Since Staten Island was occupied by British troops at the time of the Act, Billopp subdivided and attempted to sell his property (which realized only two-thirds of its value because the American Colonists would seize the property if they won the war). Harry B. Yoshpe, The Disposition of Loyalist Estates in the Southern District of New York, 49 (1967). Plaintiff submitted documents post-trial alleging that Billopp sold property containing the future 175 Ellis Page 14 Street property to Samuel Ward on May 1, 1781, and that the language in the deed from this sale specified the land as reaching to the low water mark. Second Affidavit of William France (hereinafter "France Aff.2d") at 6-7. After the War of Independence, Billopp abandoned the property and fled to Canada, where the King gave him a large plot of land in New Brunswick as compensation for his loss of his Staten Island property. Ira K. Morris, Morris's Memorial History of Staten Island. New York, Vol. I, 150 (1900).

  After confiscation, the New York State Commissioners of Forfeiture sold the Billopp property in 1784 to Thomas McFarren of New York City. Def. 10/10/03 Br. Ex. 10. The deed does not purport to grant lands to McFarren beyond the high-water mark. Id, Defendants therefore argue that between the time of the Dongan grant and the Hannah-Totten deed, there was a break in title to the foreshore such that "[p]laintiff could never obtain the benefit of the Dongan Grant to Billopp, even if that grant was legitimate." Def. 10/10/03 Br. at 13.

  In March 1790, McFarren sold the property to Caleb Ward and indicated in the deed that the property extended to the low water mark. France Aff.2d at 5, Ex. EE & FF (hereinafter "Caleb Ward deeds"). Even though the previous deed from the State to McFarren did not contain language granting ownership of the foreshore, Plaintiff argues that "the McFarren conveyance is the briefest of documents and does not purport to give a detailed description of lands." Plaintiff's Memorandum of Law In Reply to Defendants' Opposition (hereinafter "PL 12/17 Br.") at 3-4. Plaintiff argues that consequently, "[i]n order for McFarren to identify the lands he purchased with legal particularity, reference to the Billopp deeds to the persons identified would be necessary." Id. at 4. Defendants question the admissibility of the post-trial submissions that brought out facts surrounding the Dongan grant and subsequent history. Plaintiffs Letter Brief Page 15 of 1/8/04 at 3. Furthermore, Defendants argue that "[i]f Plaintiff's voluminous post-trial submissions prove anything, it is that Plaintiff failed at trial to prove he owned [the foreshore]." Id. (emphasis in original).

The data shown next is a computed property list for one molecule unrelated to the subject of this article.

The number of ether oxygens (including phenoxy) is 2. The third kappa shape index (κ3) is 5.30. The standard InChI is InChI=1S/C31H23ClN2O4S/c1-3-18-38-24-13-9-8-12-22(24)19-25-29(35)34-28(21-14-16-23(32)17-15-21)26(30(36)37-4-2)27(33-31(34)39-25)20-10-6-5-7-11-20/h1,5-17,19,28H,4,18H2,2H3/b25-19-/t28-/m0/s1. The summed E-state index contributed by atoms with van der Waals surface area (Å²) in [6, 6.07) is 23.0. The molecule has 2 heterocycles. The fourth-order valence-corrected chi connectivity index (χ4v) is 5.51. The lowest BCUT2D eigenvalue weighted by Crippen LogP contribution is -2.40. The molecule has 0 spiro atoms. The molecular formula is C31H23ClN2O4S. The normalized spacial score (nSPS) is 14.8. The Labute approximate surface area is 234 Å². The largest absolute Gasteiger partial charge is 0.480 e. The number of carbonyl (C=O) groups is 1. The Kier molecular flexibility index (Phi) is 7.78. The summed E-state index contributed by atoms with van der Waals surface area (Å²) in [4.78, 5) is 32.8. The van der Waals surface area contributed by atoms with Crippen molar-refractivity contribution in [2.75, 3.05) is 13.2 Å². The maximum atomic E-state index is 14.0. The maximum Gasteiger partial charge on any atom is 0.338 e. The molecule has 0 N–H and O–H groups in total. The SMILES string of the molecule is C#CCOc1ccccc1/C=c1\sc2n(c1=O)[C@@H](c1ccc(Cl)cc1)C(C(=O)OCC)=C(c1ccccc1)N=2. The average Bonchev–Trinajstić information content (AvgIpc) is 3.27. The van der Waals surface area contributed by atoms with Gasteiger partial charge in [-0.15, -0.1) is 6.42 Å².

iii. The Incorporation of the Village of Tottenville:

  Plaintiff supplemented his claim of ownership to the foreshore by presenting, post-trial, an Act of the New York State Legislature in 1869, which incorporated the Village of Tottenville. Act To Incorporate The Village of Tottenville, Laws of New York, Chap. 388, 92d Sess. (1869). This Act defines the boundaries of the Village as including lands to the low water mark. Plaintiff argues that since the deed to 175 Ellis Street recording the property as being to the lower water mark goes back to 1829, the incorporation of Tottenville in 1869 implicitly affirmed the content of the 1829 deed. Pl. 8/20/03 Br. at 89. Defendants deny the validity of the Act, showing that it was superceded by another legislative Act in 1871, and later nullified in its entirety in 1898 as a result of the formation of the City of New York. Def. 10/10/03 Br. Ex. 1, 2.

  G. Letter from the New York Office of General Services